People with more than a high school diploma can expect to live up to seven years longer than their less-educated counterparts, a study from Harvard Medical School and Harvard University suggests.
Additionally, the Boston-based study found that the gap in life expectancy between education groups has been growing in the past two decades.
"We like to think that as we as a country get healthier, everyone benefits," said study co-author David Cutler, Harvard University's dean for social sciences at the Faculty of Arts and Sciences, in a release. "Here we've found that you can have a rising tide that only lifts half the boats — and the ones lifted are the ones doing better to begin with."
To predict life expectancies, Cutler and Ellen Meara, assistant professor of health-care policy at Harvard Medical School, combined death certificate data with census population estimates and data from the National Longitudinal Mortality Study, looking at the years 1981 through 1988 and 1990 through 2000. Researchers looked only at "non-Hispanic blacks and whites to limit the impact of immigration on estimates."
The study, published in the March/April edition of the journal Health Affairs, found that "between the 1980s and 2000, life expectancy increases occurred nearly exclusively among high-education groups."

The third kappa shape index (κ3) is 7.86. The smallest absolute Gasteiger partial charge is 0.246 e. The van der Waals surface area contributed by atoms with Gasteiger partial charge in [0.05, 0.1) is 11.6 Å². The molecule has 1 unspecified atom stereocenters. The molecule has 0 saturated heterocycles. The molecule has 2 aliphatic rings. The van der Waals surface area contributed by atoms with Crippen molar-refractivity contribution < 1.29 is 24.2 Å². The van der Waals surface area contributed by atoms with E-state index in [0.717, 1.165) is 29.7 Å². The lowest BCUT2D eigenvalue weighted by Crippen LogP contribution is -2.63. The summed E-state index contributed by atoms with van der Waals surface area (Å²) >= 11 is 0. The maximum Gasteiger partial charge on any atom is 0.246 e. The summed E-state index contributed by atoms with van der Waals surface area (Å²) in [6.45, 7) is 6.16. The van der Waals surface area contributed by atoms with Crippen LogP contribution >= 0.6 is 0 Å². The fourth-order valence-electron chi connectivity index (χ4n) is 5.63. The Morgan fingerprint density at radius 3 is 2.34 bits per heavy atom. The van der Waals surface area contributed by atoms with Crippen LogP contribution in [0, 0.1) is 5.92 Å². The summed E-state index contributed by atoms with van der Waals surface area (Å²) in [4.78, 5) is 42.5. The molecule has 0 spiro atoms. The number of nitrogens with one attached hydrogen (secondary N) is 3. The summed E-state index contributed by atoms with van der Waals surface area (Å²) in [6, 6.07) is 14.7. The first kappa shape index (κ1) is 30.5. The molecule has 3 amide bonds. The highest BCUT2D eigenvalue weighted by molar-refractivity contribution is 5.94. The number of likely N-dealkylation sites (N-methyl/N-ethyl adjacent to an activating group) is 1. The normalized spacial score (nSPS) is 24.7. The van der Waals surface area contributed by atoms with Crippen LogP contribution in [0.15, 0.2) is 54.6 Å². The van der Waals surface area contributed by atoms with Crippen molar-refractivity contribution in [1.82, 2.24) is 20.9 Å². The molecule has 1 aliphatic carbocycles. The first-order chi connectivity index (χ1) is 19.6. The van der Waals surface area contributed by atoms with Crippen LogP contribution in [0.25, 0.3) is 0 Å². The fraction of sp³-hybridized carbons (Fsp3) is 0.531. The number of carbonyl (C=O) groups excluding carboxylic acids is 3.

From 1980 to 1990, highly educated individuals increased their life expectancy by nearly a year and a half, while it grew only half a year for less-educated people, the authors report. The gap widened even more in the next 10 years, as the better-educated group gained 1.6 years while the other group's life expectancy remained unchanged.
As of 2000, the better-educated group could expect to live to age 82, while the other group's expectancy remained at 75.
A well-educated white man lived on average 5.8 years longer than his less-educated counterpart in 1990, and the difference had grown to 7.8 years by 2000. For black men, the gap in 2000 was 8.4 years, up 1.3 years from 1990.
By 2000, educated white women could expect to live five years longer than women who did not finish high school.
The researchers said that the longevity gap appears to be caused in part by better access to information about diseases and medical advances.
"As information about how to live longer, healthier lives becomes available and technologies become available to help you do things like quit smoking or lead a less sedentary lifestyle, we have to some extent figured out successful ways to do this," Meara told AFP. "But we've only brought it to certain parts of the population."
Smoking was another prime cause of the gap, the study said, citing the fact that while adult cigarette consumption has fallen by half in the U.S. since 1964, much of the decline occurred among the more educated group.
For example, lung cancer and chronic obstructive pulmonary disorder, which includes bronchitis and emphysema, accounted for a quarter of the gap for women over age 45, the study found, adding the disparity was more moderate with men.
"The growing education-related gap in mortality for smoking-related causes supports the long-standing paradox that prevention can widen disparities in health across education and income groups," the study said.
The study also noted that obesity is more common among the less educated and "recent research suggests that obesity might contribute to nearly as many deaths as tobacco does."
The authors conclude that "larger and better-targeted efforts to push successful health interventions into less-educated groups" may be needed to help close the education-related longevity gap.